Celebrating Eid, Celebrating Forgiveness

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Blood has been shed, a sacrifice has been offered and accepted. Sin has been conquered and death destroyed. There is, therefore, now no condemnation. There is no greater cause for celebration, gratitude and feasting.

In Djibouti I see more sheep parts on a morning jog the day after Eid than through the entire year combined. Hooves and ears and leg bones and jaw bones, innards and patches of hide with crows and cats furiously fighting for every bite.

Eid al-Adha, the Islamic Feast of Sacrifice, is probably the bloodiest holiday of any modern celebration. It marks the end of the hajj, the pilgrimage to Mecca, and it commemorates Abraham’s devotion to God, even to the point of being willing to sacrifice his own son.

After ten years in east Africa, the sounds of Eid capture the day for me. The morning call to prayer from the neighborhood mosque, especially loud and especially early. Neighbors greeting one another with kisses and “Blessed Eids!’ The bleating of sheep from behind walls and tied to posts and knotted to the tree in our backyard. Little boys aiming battery-operated plastic guns with musical tones at everyone they see. Children laughing as they chase in circles around and around the duplex we share with a Somali family. Sizzling oil and onion, bubbling tubs of water and sheep heads, cooked over open flame.

And the drip of grease, the smack of lips, the clinking of glass bottles of Fanta at feasting time.

I asked my Djiboutian friend why sheep are sacrificed en masse.

“Because God provided a sheep in place of the prophet Abraham’s son,” she said.

“But why do people still do it today?”

“For forgiveness. Without a sacrifice, there wouldn’t be any forgiveness of sins.” She went on to explain that people also do it out of obedience and as an opportunity to give to the poor.

Without a sacrifice there would be no forgiveness. There would be no feast or Eid or celebration.

On Eid people are generous, we received three entire sheep thighs and plates piled high with ambabuur and yogurt, the traditional flat bread eaten for breakfast but fried in oil only on Eid. At our neighbor’s house, my daughter drank two Fantas before ten o’clock a.m. and had handfuls of candy-coated almonds stuffed into her pockets. Every family who could afford to sacrifice a sheep gave most of the meat to those in need.

On Eid people throw open their doors and welcome in relatives and friends and foreigners like me. There is laughter and reminiscing of past holidays and discussion about the hajj. Children snap photos of their grandparents and everyone laughs at how grandma refuses to smile because she is embarrassed about her rotten tooth.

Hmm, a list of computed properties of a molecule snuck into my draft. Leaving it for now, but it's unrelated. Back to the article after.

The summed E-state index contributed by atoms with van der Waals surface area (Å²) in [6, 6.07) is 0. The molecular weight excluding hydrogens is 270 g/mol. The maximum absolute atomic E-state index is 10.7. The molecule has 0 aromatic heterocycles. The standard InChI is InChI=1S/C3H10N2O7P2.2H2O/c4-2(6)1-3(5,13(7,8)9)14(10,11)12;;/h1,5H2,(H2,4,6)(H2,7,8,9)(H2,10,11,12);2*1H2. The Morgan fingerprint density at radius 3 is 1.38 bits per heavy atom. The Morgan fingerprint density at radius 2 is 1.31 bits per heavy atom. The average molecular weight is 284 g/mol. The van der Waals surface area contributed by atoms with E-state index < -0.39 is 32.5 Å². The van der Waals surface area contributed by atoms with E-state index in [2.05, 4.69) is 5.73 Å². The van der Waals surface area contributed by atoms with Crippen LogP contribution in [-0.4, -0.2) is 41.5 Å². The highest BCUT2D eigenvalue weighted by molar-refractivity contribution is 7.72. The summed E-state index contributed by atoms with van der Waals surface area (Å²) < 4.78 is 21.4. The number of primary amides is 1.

The days before Eid are filled with shopping and scrubbing. On the holiday, everyone wears brand new clothes, as bright and sparkling as affordable, and houses are cleaned of all dust, all old mothballs, all piles of accumulated junk. The home and the body is made fresh and clean and new, ready to face another year of getting dirty again.

A highlight for many Djiboutians on Eid is the time of corporate prayer. Thousands gather in an open field near the stadium and form straight-lines facing Mecca. The men wear long white shamiish, or dress-like robes, and stand in front. The women are swathed in gold, hot pink, violet, yellow, scarves of every color. All around, the earth is brown and dusty and desert, but in front there is pure white and behind there is vibrancy and brightness. They pray in complete unison, a waving sea of color and devotion.

Generosity, welcome, laughter, clean freshness, humble devotion. This is Eid. And without the sacrifice of a sheep, without the spilling of blood, there would be none of it.

The stunning thing about Eid, the vivid reminder that I receive every year on this holiday, is that this is how I should live every day. The blood and body parts, the smoke and smell of boiling meat, the reminder of sins. The joy and newness, the communal worship, the confident expectation of forgiveness.

Without the shedding of blood, there can be no forgiveness.

A thousand years after Abraham sacrificed a sheep in place of his son there was another sacrifice, another replacement offering, the purchased removal of sins. Blood has been shed, a sacrifice has been offered and accepted. Sin has been conquered and death destroyed. There is, therefore, now no condemnation. There is no greater cause for celebration, gratitude, and feasting.

By the mercy and grace of God, we can live the celebration of the Feast of Sacrifice every day.

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Image credit: Blue

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